Finally, talk with others about how you’re managing your situation. With so many people in the Sandwich Generation, you’re bound to know at least a handful of others who are juggling these responsibilities. They may have some useful advice they’ve learned through personal experience.

 

1 Passy, C. (2015, October 10). 6 lessons for the sandwich generation. Retrieved March 14, 2017, from http://www.marketwatch.com/story/6-lessons-for-the-sandwich-generation-2015-09-10

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When It Comes to Finances, Don’t Leave it to Luck

We wish that financial planning was as simple as finding a pot of gold at the end of a rainbow, but most of us aren’t that lucky. Instead of searching for four-leaf clovers, focus on creating a long-term financial plan and sticking to it.

Here are a few dos and don’ts to help you get started.

  • Do create a budget and hold yourself accountable – Luck is fickle, but creating and sticking to a budget is one way to stay within your means and set yourself up for a successful financial future.
  • Don’t rely on credit cards to fund your lifeCredit can be helpful if you’re trying to make a large purchase like a home or car, but debt can be an albatross around your neck preventing you from saving for major life purchases and for retirement. Don’t add credit card debt into the mix! The sky-high interest rates could result in you owing much more than you originally spent, and if you have trouble paying it back, your overall credit could suffer. Luck won’t help you there.
  • Do make and grow your emergency fundTry to save at least six months of living expenses in an emergency fund. That goal might seem tough to reach, but start small by setting achievable goals and working your way up.
  • Don’t break into your emergency fund for anything other than emergencies – That impromptu vacation you just got invited to doesn’t count as an emergency. In the event that you lose your job, your car breaks down, or you have a medical emergency, you’ll feel very lucky to have that cash cushion set aside.
  • Do plan ahead for retirement Retirement can feel very far away, but plan ahead by envisioning your retirement and setting up a savings plan to help you achieve that vision. The improved confidence you may feel from knowing you’ve prepared for financial security in retirement will be far more satisfying than wondering if you’re going to hit the financial lottery.
  • Don’t feel like you have to go it alone – Connect with a financial advisor who can help you create a budget, stay on track, invest in your future and design a plan to help maximize your retirement savings. Partner with someone you can trust—a good rule of thumb is to ask if they are a fiduciary and expect a yes or no answer.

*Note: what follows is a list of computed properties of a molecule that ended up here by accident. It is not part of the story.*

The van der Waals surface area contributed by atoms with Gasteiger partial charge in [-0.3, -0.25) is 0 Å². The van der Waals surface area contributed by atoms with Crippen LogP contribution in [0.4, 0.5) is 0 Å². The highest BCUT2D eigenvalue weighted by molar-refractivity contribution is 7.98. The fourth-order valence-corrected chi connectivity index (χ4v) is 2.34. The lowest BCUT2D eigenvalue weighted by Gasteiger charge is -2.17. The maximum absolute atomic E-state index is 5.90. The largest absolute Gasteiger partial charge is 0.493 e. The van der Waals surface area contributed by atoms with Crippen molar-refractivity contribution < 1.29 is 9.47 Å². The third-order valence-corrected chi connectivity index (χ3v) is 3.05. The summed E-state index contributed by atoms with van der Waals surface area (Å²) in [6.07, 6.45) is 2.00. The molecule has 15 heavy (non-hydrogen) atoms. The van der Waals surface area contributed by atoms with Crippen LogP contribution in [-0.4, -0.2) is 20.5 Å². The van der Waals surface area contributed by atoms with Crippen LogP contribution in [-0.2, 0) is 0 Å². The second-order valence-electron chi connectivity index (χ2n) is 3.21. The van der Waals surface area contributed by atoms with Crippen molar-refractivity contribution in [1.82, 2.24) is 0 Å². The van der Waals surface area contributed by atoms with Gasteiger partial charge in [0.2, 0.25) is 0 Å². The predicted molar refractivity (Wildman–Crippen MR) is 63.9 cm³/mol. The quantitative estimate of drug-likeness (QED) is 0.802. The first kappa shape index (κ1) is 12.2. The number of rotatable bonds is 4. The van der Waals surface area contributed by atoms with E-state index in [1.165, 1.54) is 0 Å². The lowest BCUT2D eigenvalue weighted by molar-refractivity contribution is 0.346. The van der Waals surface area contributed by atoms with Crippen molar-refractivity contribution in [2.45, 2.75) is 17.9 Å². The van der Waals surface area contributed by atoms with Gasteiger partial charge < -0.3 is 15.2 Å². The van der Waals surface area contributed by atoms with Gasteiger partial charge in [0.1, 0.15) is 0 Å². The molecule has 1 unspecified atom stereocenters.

This St. Patrick’s Day, make your own luck by planning for your financial future.

Help! I Can’t Pay My Tax Bill

You’re almost done with your federal income tax return, and you’re already thinking of ways to spend your refund. Then, the unthinkable happens: Instead of a refund, you owe money but don’t have the cash. What do you do now?

Don’t panic, but don’t put your head in the sand either. The IRS won’t go away and the amount you owe will only grow larger if you put off dealing with the situation. You have several options, including:

Pay by installments

An installment agreement is a monthly payment plan with the IRS and is the most widely used method for paying an IRS tax debt. The IRS commonly accepts tax payments in installments if the total tax bill (not counting interest, penalties and other additions) is $50,000 or less1 and if you meet a few other requirements.

To set up an installment agreement, contact the IRS by phone, mail or through their website and explain that you’re unable to pay your tax bill in full. You may spread your tax payments over a period of up to 72 months and have them automatically withdrawn from your bank account or made through payroll deduction. You’ll typically be expected to pay the maximum installment amount you can afford. Although you won’t avoid interest and penalties with this payment method, you’ll avoid more severe collection action or other consequences.

Pay what you can afford when you file the return, then wait for a bill